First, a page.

Sur une petite parcelle de terre

Leland Daugherty nous parle d'un style de jardinage que l'on peut
utiliser pour faire pousser toute notre nourriture en abondance.

Le "jardinage au pied carré" est une approche de conservation de la terre appliquée au jardinage et cela est idéal pour les gens qui préfère conserver plus de terres pour l'habitat de la faune.

Dans son article, Leland partage avec nous certains faits concernant les aspects et l'historique de cette méthode.

On y retrouve également des sources de renseignements sur ce sujet.

 

 

 

 

 

 

 

 

 

 

 

 

 

 

 

 

 

 

 

 

 

 

 

 

 

bluered.gif (1701 bytes) Feedback from readers, on this article / Rétroaction des lecteurs concernant le présent article

 

On a Small Breadth of Land

    Leland Daugherty,
    Falls Brook Center
    April 1999

 

i.gif (173 bytes) desire for you to know about a style of gardening that can be used to grow all of your food in abundance, including your grains, on a very small breadth of land (for one person: approximately 1/5 acre or 8600 square feet, with a 90 day growing season). I will call this style of gardening "square foot gardening", though it is know by many other names around the world. This land conserving approach to gardening is ideal for those people who want to see more land available for wildlife habitat. Should this square-foot gardening be adopted by the majority of people, vast areas of land could be returned to a natural state.

 

lelandcc.gif (42778 bytes)
(photo:Leland Daugherty)

 

To date: the known aspects of square-foot gardening are:

1) A deep-cultivation of the soil with a process called "double-digging", with a spade and fork. This makes a delicious, soft bed for the roots of a plant to reach into.

2) Fertilization with ideally prepared compost.

3) Closer spacing of plants than usually seen in most gardens, yet not so close to affect ideal growth.

4) Growing of grain crops that produce not only food to eat, but also much needed bio-mass to feed the soil (after the grain’s straw has been composted).

5) Growing open-pollinated varieties of plants to save seeds from.

6) Using permanent, raised growing beds, rather than row-planting.

7) Companion planting.

8) Using all of these aspects together, for they all are needed to make the system work.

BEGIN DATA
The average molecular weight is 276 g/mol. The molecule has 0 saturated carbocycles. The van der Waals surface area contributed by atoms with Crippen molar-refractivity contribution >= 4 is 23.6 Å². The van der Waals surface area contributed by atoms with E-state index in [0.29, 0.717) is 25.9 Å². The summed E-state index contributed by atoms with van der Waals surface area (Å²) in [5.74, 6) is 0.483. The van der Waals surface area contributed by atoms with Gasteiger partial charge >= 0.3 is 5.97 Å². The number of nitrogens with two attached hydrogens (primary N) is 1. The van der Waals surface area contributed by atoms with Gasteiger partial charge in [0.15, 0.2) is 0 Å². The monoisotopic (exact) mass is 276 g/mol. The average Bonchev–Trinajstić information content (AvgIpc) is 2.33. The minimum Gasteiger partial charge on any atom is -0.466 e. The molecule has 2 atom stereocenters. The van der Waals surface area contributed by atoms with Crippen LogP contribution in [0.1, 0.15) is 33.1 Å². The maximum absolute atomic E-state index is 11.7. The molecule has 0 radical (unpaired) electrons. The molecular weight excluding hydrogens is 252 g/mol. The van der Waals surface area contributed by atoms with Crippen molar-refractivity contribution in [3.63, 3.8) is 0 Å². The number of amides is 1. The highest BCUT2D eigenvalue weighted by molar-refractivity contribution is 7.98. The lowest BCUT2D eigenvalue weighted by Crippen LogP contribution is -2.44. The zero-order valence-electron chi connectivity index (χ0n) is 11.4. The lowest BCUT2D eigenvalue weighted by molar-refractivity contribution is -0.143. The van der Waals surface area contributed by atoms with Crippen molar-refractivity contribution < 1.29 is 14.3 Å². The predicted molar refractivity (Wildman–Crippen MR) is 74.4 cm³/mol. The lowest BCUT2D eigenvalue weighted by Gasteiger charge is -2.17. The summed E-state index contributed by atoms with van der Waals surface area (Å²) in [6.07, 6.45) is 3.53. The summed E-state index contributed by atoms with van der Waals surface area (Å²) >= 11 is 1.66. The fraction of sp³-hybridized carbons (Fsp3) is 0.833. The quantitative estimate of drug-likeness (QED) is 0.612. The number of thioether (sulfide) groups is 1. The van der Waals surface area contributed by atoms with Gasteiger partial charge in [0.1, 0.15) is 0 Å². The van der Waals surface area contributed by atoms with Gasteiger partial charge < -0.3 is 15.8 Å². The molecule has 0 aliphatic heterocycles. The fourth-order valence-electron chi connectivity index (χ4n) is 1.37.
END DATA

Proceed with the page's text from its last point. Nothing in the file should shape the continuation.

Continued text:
Many more aspects are yet awaiting discovery, particularly those at a regional level. Regional discoveries will include: learning about which plant varieties are best suited for our relatively short growing season; learning about growing, threshing, and cleaning grains on a small-scale; making ideal compost to increase the soil’s humus content and decrease the reliance on imported fertilizers; how to save seeds from year to year; and how to make a living from the garden!

There is a history to all of this, most notably from China. For 4,000 years, the Chinese practiced a growing-bed style of agriculture. They were able to produce one person’s entire yearly diet on 5,000 square feet of land, or approximately 1/8 of an acre. Why has this approach not been adopted in our Western World? One reason may be that the great expanse of wilderness that lay before the European immigrants when they arrived kept the conservation of land to a low priority. The traditional rows of vegetables, each with a barren pathway beside it, is simply a waste of precious space, water, and fertilizer.

The Ecology Action organization, located in California, has been relearning these historical ‘square-foot’ techniques since 1972. The culmination of their labor has produced an important book that details their findings. It is entitled How to Grow More Vegetables* than you ever thought possible on less land than you can imagine. The book is a solid, sturdy description of what is necessary to grow one’s own food in a sustainable and resource conserving way, and advice on how to do it. Their address is listed below.

Regarding seed saving, a noble act, please consider investigating membership with Seeds of Diversity Canada. They are a non-profit organization that publishes a Seed Listing with which members lists and trade thousands of different seeds with other members. Fun! Also, a book which greatly clarifies the processes necessary to save seeds is Susan Ashworth’s book entitled,
Seed to Seed.

The following are resources I feel deserve attention:

1) WWOOF Canada is a non-profit organization dedicated to getting folks who want to experience working and living on an organic farm, together with organic farmers. They provide members with a directory of farms all across Canada and abroad that will allow you to drop in during the year and work for room and board. Two-thumbs up!

2) Lee Valley Tools and Garden Tools. Quality products. Big on diversity. Canadian owned. Free catalogue.

3) Berry Hill. Country living and farm supply company. Canadian owned. Free catalogue.

4) Stocking Up. The book. A glorious text to learn the great art of preserving food. Comprehensive. From Rodale Press.

Resource Directory

Ecology Action
5798 Ridgewood Road, Willits, CA 95490 USA

Seeds of Diversity Canada
P.O. Box 36, Station Q, Toronto, ON M4T 2Z7

Seed to Seed, by Suzanne Ashworth
ISBN 0-9613977-7-2 (Soft cover)

How to Grow More Vegetables* than you ever thought possible on less land that you can imagine, by John Jeavons ISBN 0-89815-767-6 (Paper bound)

D WWOOF Canada
Carlson Road, RR#2, S-18 C-9,
Nelson, BC V1L 5P5

Lee Valley Garden Tools
1090 Morrison Drive, Ottawa, ON
K2H 1C2

Berry Hills Ltd.
75 Burwell Rd., St. Thomas, ON
N5P 3R5

Stocking Up
by Carol Hupper Stoner
Rodale Press, 33 E. Minor St. Emmaus, PA 18049 USA

Well folks, here’s to a glorious growing season!